by Pastor Ray Greenseth, Messiah/St. Paul Lutheran Churches
How do we Talk
South Dakota Voices for Children invites Youth Advisory Council applications
South Dakota Voices for Chil-dren seeks candidates from acrossthe state for its Youth AdvisoryCouncil. These teen volunteersrepresent the diversity of theSouth Dakota — urban, rural andreservation communities and pub-lic, private and home schooled. Youth advisory council members,who must be entering the 9th,10th or 11th grade in fall 2013,generally serve through their sen-ior year.Council members offer insightabout young people’s viewpoints,assist in developing Voices’policyagenda, and advocate on behalf of children. In addition, they partici-pate in activities to promote posi-tive policy change.Members of the Youth AdvisoryCouncil attend a two-day Juneretreat in Pierre and come togeth-er for three additional quarterlymeetings. Travel stipends are pro-vided by South Dakota Voices forChildren. Application forms are availableat www.sdvoicesforchildren.org, byemailing office@sdvoicesforchil-dren.org or by calling South Dako-ta Voices for Children at 605 367-9667. Questions may be directed toBetsy Rice, communications direc-tor, at that number. Applications must be post-marked or delivered by March 22to the office of South Dakota Voic-es for Children, 808 N. West Avenue, Box 2196, Sioux Falls, SD57101-2196. Typewritten applica-tions may be faxed to 605 335-3836.The mission of South Dakota Voices for Children is to improvethe lives of children through policyand program advocacy.
Local NHS to hostblood drive March 20
The Jones County High SchoolNational Honor Society will behosting their annual blood driveon Wednesday, March 20 from 1p.m. to 6 p.m. at the Jones County Ambulance building on MainStreet.“Each year in the spring, theNHS hosts a community blooddrive as part of the "Service"aspect of NHS. The kids call eligi-ble donors to set up appointmentsas well as supply the juice andsnacks for donors after theydonate,” said NHS advisor Katie Venard. Venard said, “We still haveplenty of times open any time after3:30 for those who are interestedin donating.”Interested donors may call thehigh school at 669-2258 to makean appointment to donate or signup online at bloodhero.com. TheUnited Blood Services remindsdonors to bring a photo ID andwear a top with loose fittingsleeves that can be rolled up abovethe elbow.
Wipf introduces students to theart of marbling during residency
by Emiley Nies
Taking a break from the usualhum-drum of February, studentsspent the week of February 25-March 1 with artist Mary Wipf under the sponsorship of SD ArtsCouncil, the Book and ThimbleClub and the school. During theweek, the students learned how tomarble paper.Paige Venard said, “Marblingisn’t done how I thought, it takespatience and technique.” Thewater trays had carrageenin in itso that the colors would float ontop of the water. Oxcow (madefrom the gallbladder of a cow) inthe paint helped the paint float,made the paint brighter andhelped it stick to the paper. SkylarGreen said, “My least favorite partwas learning that the milk wedrink also has carrageenan in it; itmakes the chocolate milk sosmooth.”Students learned to make manydifferent patterns including stone,snail, peacock and zig-zag. Withfine points students learned tomove the paint to form flowers orvarious animals. The seniorswatched Wipf try to make a drag-on. Becky Bryan said, “The dragonwas cool, but it was a weirdprocess in how she made it.”Madison Mathews said, “Myfavorite part was seeing the differ-ences in all the different ways thecolors go on the paper.”Marbling paper had differentutensils to make the differentdesigns including a double rake,rake and standard comb. The stan-dard comb made a nonpareil pat-tern. The rake made wide patternswhile the double rake made thesnail and peacock patterns. Stu-dents shook the paint onto thewater using straw-like shortbrooms, then used the rakes ortools to move the paints into thevarious positions and designs.The students agreed that theyenjoyed the week of being out of regular class to learn somethingnew that they had never donebefore. As Travis Grablander said,“I can’t wait for next year’s artistto come.”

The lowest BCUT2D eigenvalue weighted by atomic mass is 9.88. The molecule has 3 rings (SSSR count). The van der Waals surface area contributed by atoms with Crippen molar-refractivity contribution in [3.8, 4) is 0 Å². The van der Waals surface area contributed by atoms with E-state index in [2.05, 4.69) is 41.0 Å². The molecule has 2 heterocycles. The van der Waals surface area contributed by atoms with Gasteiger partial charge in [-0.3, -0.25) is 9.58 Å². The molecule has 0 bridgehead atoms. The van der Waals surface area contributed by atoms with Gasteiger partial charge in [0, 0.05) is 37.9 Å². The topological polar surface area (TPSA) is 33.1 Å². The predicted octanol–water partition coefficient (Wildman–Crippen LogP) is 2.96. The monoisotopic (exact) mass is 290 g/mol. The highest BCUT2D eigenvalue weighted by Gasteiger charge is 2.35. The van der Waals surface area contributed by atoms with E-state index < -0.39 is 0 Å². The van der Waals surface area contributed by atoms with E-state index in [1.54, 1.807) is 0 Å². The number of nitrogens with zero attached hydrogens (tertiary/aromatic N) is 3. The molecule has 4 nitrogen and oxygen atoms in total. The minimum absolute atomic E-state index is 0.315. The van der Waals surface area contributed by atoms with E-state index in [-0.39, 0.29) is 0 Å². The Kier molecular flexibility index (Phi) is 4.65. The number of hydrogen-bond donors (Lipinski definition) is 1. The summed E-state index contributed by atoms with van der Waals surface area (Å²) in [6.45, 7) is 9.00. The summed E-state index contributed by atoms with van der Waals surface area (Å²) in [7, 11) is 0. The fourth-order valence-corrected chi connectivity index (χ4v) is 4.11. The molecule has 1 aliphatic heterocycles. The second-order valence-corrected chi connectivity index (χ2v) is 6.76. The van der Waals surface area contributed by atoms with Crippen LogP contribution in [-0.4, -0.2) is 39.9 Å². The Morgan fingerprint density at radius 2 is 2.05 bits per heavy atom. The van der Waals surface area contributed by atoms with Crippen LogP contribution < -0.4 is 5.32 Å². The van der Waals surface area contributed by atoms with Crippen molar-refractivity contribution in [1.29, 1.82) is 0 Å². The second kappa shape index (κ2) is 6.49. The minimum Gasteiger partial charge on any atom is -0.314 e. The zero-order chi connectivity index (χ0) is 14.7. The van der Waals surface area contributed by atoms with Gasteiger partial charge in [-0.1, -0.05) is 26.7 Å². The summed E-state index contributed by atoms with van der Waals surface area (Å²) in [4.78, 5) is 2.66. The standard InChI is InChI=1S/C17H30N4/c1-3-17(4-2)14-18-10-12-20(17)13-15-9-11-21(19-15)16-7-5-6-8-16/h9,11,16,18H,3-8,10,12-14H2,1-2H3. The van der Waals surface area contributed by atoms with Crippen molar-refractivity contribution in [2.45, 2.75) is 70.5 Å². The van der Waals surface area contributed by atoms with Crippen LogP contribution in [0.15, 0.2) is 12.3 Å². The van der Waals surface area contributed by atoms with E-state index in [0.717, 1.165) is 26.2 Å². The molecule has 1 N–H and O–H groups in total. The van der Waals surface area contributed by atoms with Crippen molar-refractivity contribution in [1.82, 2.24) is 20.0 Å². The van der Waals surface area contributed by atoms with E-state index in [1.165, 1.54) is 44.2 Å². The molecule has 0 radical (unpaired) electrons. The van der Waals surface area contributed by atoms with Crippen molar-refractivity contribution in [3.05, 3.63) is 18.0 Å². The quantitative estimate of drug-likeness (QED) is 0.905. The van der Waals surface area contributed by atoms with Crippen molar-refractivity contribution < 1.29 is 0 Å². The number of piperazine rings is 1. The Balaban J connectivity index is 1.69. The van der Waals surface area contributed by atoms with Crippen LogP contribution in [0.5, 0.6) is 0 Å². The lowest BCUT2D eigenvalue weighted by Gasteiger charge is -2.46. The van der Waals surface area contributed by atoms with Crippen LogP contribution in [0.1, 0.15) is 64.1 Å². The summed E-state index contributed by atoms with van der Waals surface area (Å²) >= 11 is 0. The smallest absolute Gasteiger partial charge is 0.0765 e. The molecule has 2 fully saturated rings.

Apply the color 
Senior Wyatt Walker shakes color onto thewater tray and Emiley Nies and Janna Glaze observe and advise.
Final products 
from thevarious classes during artistweek.
The American LegionDepartment of South Dakotaannounces annual meeting
The annual District 2 SpringMeeting of the South Dakota American Legion will be held Sun-day, March 24, 2013 in Hermosafor Legionnaires from Bennett,Haakon, Jackson, Jones, Mellette,Todd, Custer, Fall River, Penning-ton and Shannon counties.The Legion business sessionwill begin at 1:00 p.m. at the Her-mosa American Legion Post Home. Asocial and lunch will be heldfrom 12-1. There will be an Execu-tive meeting will be at 11:00 a.m.Participants will elect CountyCommanders and Vice Comman-ders in the District for one-yearterms during the business meet-ing.The session will also featurePost reports regarding the pastyear’s unusual activities, Post Americanism reports, a member-ship turn-in, recognition of theDistrict 2 Legionnaire of the Yearand an address by State AmericanLegion Commander Byron Calliesof Watertown.District 2 Commander DennisEdwards of Rapid City will con-duct the Legion business sessionand the Hermosa Post #303 Com-mander Robert King will be incharge of local arrangements.The District 2 Auxiliary willhold its meeting at 1:00 p.m. thesame day at a location to be deter-mined.
Let usknow assoon aspossible soyou won’tmiss asingleissue.